Palo Alto Weekly

News - July 15, 2011

Around Town

UP, UP AND AWAY ... Palo Alto resident Todd Heapy had the chance of a lifetime last week, traveling to Florida as an official Weekly blogger to watch the final launch in NASA's Space Shuttle program. For Heapy, it was a 30-year-plus dream come true. It was not, however, a sure thing, as any number of factors, from weather to technology, could have scrapped the July 8 launch. Heapy woke up at 3 a.m. that day to be prepared to see the scheduled 8:26 a.m. take-off. "I scouted my photo spot and optimistically watched the Web feeds for weather and other progress reports," Heapy wrote in his blog, which is posted along with photos on the Town Square forum at www.PaloAltoOnline.com. "Launch was a go. Launch was not a go. It was, it wasn't. Back and forth it went for a few tense hours. Wait, is that a bit of blue sky I see? ... Anticipation builds. The countdown proceeds. Is this it? The countdown pauses. Oh no! More tension, but thankfully ... it's short lived. 3 ... 2 ... 1 ... Main engine ignition! Blastoff!!" An exuberant Heapy managed to get entry to an employee barbecue following the launch, which he said "brought the launch experience full circle." The employees will no longer be employed due to the end of the shuttle program, but their successful contributions to America's space adventures gave them much to celebrate that day.

AUF WIEDERSEHEN ... Although his parents are members of the Lions Club, Philipp De Fries managed to snag a Rotary scholarship to study in Palo Alto this past year. The 16-year-old hails from the cutlery city of Solingen, Germany. On the eve of his departure for home after attending Palo Alto High School, De Fries mused on the year. Students here work harder and party less than their counterparts in Germany, he said. And Palo Alto is far more diverse than Solingen, where only about 3 percent of the students are from different cultures. De Fries wore a vest, issued by Rotary on his arrival here, on which he collected 60 or 70 pins from various Rotary clubs. On it he had added a few other mementos from his American tour: a pin from the Hard Rock Cafe, and his Paly varsity tennis letter.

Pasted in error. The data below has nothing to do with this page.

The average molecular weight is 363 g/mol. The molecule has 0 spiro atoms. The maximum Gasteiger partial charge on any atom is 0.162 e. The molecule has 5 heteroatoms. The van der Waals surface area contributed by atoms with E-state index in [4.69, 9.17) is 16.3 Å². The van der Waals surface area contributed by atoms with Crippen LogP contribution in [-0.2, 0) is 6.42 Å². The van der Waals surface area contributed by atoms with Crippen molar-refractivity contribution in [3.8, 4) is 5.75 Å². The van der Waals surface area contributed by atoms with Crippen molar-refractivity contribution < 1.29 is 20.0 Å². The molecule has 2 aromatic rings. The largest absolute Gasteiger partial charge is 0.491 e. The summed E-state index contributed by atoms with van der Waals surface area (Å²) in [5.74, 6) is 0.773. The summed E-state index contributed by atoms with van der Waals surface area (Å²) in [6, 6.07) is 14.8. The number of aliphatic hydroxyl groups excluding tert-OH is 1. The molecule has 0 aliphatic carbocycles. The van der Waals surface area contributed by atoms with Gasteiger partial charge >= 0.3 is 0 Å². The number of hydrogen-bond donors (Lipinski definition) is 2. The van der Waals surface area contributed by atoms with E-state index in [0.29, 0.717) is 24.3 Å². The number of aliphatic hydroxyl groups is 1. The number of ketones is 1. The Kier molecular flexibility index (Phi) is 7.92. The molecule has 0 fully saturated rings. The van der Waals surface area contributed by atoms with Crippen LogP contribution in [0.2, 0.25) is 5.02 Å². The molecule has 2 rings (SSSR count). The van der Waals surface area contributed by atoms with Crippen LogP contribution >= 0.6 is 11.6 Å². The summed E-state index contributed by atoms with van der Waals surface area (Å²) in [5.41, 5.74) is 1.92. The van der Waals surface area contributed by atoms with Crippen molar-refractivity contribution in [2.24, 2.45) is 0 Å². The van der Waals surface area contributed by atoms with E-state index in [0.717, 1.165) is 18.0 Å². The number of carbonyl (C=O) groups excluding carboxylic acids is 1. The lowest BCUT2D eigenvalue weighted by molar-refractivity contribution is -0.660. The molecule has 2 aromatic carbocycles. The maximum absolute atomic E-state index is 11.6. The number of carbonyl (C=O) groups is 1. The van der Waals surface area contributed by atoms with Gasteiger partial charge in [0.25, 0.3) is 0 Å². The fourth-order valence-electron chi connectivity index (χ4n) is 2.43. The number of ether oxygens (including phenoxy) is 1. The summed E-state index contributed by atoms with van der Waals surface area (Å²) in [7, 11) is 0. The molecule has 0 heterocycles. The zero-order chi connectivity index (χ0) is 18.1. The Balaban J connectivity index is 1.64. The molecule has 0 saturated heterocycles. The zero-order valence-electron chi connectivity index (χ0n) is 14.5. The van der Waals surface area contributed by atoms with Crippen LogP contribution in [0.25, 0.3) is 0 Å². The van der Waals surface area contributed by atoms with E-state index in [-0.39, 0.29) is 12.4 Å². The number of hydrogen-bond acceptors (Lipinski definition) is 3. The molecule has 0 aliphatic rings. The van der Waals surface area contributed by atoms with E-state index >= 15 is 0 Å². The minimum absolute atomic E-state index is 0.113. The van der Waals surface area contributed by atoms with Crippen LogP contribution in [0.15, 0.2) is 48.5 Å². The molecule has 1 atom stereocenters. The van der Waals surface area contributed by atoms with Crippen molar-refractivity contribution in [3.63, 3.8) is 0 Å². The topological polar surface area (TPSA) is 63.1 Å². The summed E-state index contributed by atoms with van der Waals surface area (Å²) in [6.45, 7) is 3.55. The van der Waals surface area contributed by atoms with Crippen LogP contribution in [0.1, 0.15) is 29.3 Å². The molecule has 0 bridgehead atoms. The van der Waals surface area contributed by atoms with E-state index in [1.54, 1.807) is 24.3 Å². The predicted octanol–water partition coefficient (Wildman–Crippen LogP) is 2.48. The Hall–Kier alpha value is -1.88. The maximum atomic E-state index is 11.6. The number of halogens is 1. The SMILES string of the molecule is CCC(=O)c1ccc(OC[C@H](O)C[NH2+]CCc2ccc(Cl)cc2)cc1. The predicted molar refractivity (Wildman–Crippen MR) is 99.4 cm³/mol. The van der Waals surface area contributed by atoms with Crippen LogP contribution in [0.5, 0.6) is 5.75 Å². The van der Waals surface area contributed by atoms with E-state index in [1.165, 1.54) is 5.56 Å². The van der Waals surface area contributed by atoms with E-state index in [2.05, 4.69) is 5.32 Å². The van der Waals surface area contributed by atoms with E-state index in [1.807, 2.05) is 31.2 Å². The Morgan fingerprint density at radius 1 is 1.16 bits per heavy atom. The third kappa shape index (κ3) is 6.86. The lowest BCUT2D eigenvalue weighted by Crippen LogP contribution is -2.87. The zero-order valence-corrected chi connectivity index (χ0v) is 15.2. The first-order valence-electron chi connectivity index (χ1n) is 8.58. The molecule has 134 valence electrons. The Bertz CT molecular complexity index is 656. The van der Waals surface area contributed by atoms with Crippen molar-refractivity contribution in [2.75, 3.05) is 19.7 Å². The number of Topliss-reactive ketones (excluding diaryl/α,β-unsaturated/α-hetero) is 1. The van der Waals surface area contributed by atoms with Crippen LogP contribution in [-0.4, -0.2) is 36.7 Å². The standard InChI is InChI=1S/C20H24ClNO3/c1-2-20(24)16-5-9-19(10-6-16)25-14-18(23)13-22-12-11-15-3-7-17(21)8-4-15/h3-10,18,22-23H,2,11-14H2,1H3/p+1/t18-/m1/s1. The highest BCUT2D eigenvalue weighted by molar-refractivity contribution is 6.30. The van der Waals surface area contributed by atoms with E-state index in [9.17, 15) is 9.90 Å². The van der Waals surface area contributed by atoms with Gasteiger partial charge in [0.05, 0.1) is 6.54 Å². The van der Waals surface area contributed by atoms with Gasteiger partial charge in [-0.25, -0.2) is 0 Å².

GREEN LANES ... Palo Alto officials shook up the Chinese Zodiac this year when they declared 2011 the "Year of the Bike." This week, they showed they mean business. The city's planning staff held two public meetings to discuss projects that officials hope will make life easier for bicyclists and pedestrians (the verdict on drivers isn't out yet). The more significant of the two was the Arastradero Road re-striping project (see story on page 5). On Tuesday night, transportation officials hosted a smaller, more low-key meeting on proposed changes to Channing Avenue, between Newell Road and Lincoln Avenue. The goal, according to Chief Transportation Official Jaime Rodriguez, is to create an "enhanced bicycle way" on Channing Avenue with green bike lanes, speed tables and road markings to encourage cars to slow down. Other local neighborhoods will probably see similar changes in the coming months and years. The city plans to release on July 25 a draft of its new Bicycle and Pedestrian Master Plan — an ambitious document that will propose a long list of road modifications aimed at making Palo Alto a top-tier city for bicyclists.

BITS OF TRASH ... Palo Alto officials have grand plans for reforming the city's troubled garbage operation. In the next year, city officials will consider whether to close the Recycling Center at Byxbee Park; whether the city should start charging customers for recycling; and whether a local composting facility is worth pursuing. The first change customers will likely notice is a bump in their trash bills this fall. Under a new proposal from the Public Works Department, all customers will see a new $4.62 fee added to their trash bills starting Oct. 1. The City Council's Finance Committee will weigh the proposal Tuesday night. The goal of the new fee is to close the $3.7 million hole in the Refuse Fund, which has been bleeding cash as customers went "green" and switched to smaller trash cans, thereby slashing their bills and creating a revenue crisis in the Refuse Fund.

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